I think this is also your third time out with Mike Hatton who co-stars and produces, and you guys seem to make a great pair.
Mike has been acting in my movies since 2005. I cast him in my very first feature and he has become one of my best friends, now a trusted badass producing partner — a true filmmakers kind of producer and a huge pain in my ass…but in the best brotherly way! I knew that by bringing this production to my hometown, I could pull this off and Mike is the perfect guy to help execute this. When I brought him on board they all thought I was crazy and how are we going to do this kind of movie on this budget…but I have the Coachella Valley on lock and the city of Coachella has become like my personal backlot. So there’s nowhere else I know that is more production friendly and easy to work with. Steven Hernandez, the mayor, is a long time friend and community ally, so Mike and I knew Paydirt would find its home.
Between this, The Nightcrew and Vigilante Diaries, you seem to love creating a badass ensemble of characters who naturally bounce off of each other. What are some film favorites of your own that influence this kind of storytelling?
I think growing up in the 80’s and the real natural banter of characters in John Hughes movies mixed with McTiernan and Spielberg, etc. I don’t know, I just love balancing it all and not taking the genre for granted. In these kinds of movies, if we had a fun time and you laughed and thought it was cool, that’s a win. You have to like who you’re watching. And again, casting the guys I like, I believe, will translate on screen.
You were able to wrap up Paydirt, just before California landed into a lockdown. What was your outlook at that point going forward?
My outlook was “…thank Baby Yoda we got one in before this happened!”
How did you manage and nourish your own creative process during those weeks of lockdown and curfew?
I was in post. So during quarantine, my editor, Eric Potter and I, were doing everything mobile. Which was extremely challenging. Literally this movie was 99% finished mobile in post production. So it took extra time. From online editing sessions, to color correcting to sound design. And the most challenging part was the voice over! We did all Val’s voice over sessions over mobile Zoom type sessions. So I was fortunate I was massively busy during the first quarantine months.
On a scale of one to ten, with ten being the most, how badly do you miss going to the movies?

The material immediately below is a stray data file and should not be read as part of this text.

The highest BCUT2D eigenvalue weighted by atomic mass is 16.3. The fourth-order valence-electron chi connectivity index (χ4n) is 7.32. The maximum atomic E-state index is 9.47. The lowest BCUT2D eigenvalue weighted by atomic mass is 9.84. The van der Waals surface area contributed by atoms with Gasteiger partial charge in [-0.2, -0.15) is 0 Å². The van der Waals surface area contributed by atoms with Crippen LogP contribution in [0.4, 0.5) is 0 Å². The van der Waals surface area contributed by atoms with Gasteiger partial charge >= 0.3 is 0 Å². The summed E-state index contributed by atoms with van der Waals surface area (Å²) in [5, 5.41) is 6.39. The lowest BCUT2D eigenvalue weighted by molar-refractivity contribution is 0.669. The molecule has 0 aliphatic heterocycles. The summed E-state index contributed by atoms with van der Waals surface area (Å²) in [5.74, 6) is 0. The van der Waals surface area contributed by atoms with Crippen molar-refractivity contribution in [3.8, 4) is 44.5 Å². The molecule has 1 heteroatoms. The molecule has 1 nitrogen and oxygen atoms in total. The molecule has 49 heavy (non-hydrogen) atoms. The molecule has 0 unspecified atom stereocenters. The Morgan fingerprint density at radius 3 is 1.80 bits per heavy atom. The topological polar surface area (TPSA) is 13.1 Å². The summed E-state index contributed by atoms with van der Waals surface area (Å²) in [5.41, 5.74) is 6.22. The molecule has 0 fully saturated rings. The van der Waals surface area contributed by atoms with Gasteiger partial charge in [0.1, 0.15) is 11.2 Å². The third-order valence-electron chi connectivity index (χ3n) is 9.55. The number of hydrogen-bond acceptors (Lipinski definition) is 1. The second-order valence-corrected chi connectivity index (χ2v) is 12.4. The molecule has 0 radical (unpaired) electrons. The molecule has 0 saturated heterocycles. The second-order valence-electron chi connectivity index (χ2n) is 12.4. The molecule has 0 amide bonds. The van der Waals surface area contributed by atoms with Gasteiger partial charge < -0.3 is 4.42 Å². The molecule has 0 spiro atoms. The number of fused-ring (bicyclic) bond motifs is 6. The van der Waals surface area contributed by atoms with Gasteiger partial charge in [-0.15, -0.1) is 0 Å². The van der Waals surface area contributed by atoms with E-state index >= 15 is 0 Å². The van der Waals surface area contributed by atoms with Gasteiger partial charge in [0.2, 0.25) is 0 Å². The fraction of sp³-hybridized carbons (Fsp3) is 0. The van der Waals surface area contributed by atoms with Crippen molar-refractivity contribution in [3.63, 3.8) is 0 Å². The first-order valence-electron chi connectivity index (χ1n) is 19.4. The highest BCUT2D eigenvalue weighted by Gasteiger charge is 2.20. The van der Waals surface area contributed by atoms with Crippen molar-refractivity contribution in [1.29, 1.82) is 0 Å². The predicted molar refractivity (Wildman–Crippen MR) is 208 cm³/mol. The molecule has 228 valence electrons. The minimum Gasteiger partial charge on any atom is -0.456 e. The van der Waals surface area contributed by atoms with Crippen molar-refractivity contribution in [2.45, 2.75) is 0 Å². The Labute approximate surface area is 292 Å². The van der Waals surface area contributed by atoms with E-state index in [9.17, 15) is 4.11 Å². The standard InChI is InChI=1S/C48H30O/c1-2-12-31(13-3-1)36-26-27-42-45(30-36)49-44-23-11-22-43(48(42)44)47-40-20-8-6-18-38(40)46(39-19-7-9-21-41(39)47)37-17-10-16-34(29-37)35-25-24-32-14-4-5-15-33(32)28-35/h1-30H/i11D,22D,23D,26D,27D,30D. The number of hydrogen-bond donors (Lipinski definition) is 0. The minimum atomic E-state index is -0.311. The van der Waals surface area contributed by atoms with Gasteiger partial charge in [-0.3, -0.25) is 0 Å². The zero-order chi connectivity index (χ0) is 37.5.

Fucking 11! That one hit hard. Going to the movies is my personal happy place. I was in theaters once a week. Always. So, it’s a tough time for that. Heartbreaking.
Now that you’re back and filming a new movie with Take Back, what can you tell us about the differences you’ve observed between working on a normal set, and a set that needs to be “Covid-safe” or “Covid-free”?
Covid protocols run the show. Period. Creating a covid-free bubble with constant testing and keeping cast and crew all in the same hotel creates our own production island, in essence. Safety and sanitation is paramount and having dedicated social distance and mask wearing is a diligent process. And it’s 110 degrees out here shooting, so wearing masks at all times wasn’t the easiest. But, do you want to make movies or not?
Considering the hurdles already faced with independent filmmaking, do you think it will get harder for folks in your field as a result as the pandemic continues to be a factor?
I truly believe the biggest hurdles in movie making is getting the financing. So that in and of itself is always a challenge. I think that the model that Mike and I have created for our productions is proving a working and executable way to shoot movies in this new time. I came from the restaurant business before becoming a movie maker. So I feel that regulated safety measures aren’t that foreign. There’s constant temperature checks and checklists and sanitizing and hand washing, the works.
Just briefly, what can you tell us about Take Back. You’re literally working with a Ghanaian king and queen on your movie set, and some of us haven’t forgotten that, so I’m just sayin’!
Micheal Jai White and Gillian White are the dream team. Yes, they’re literally regal AF, badass and true professionals. They bring so much to table and it really has been an enjoyable collaborative process. And to be able to bring a black female kick ass lead to the forefront? It’s just awesome. Kick ass black leads and a Mexican director? That’s a lot of flavor! And we’re bringing the heat with this, so we’re really excited.
What advice do you have for up-and-comers who’ve only just begun picking up a camera and started on their journey as filmmakers themselves, only to feel stifled by a global pandemic that can’t go away fast enough?
I’d say you can be stifled in Utopia if you don’t have the correct frame of mind. There will always be obstacles in any endeavor. Pandemic or no pandemic. A true artist has to create. There are no barriers, just hurdles you have to navigate. Pick up a camera, a phone, a tablet and start shooting your story. Like Morpheus says…the only obstacles are in our minds!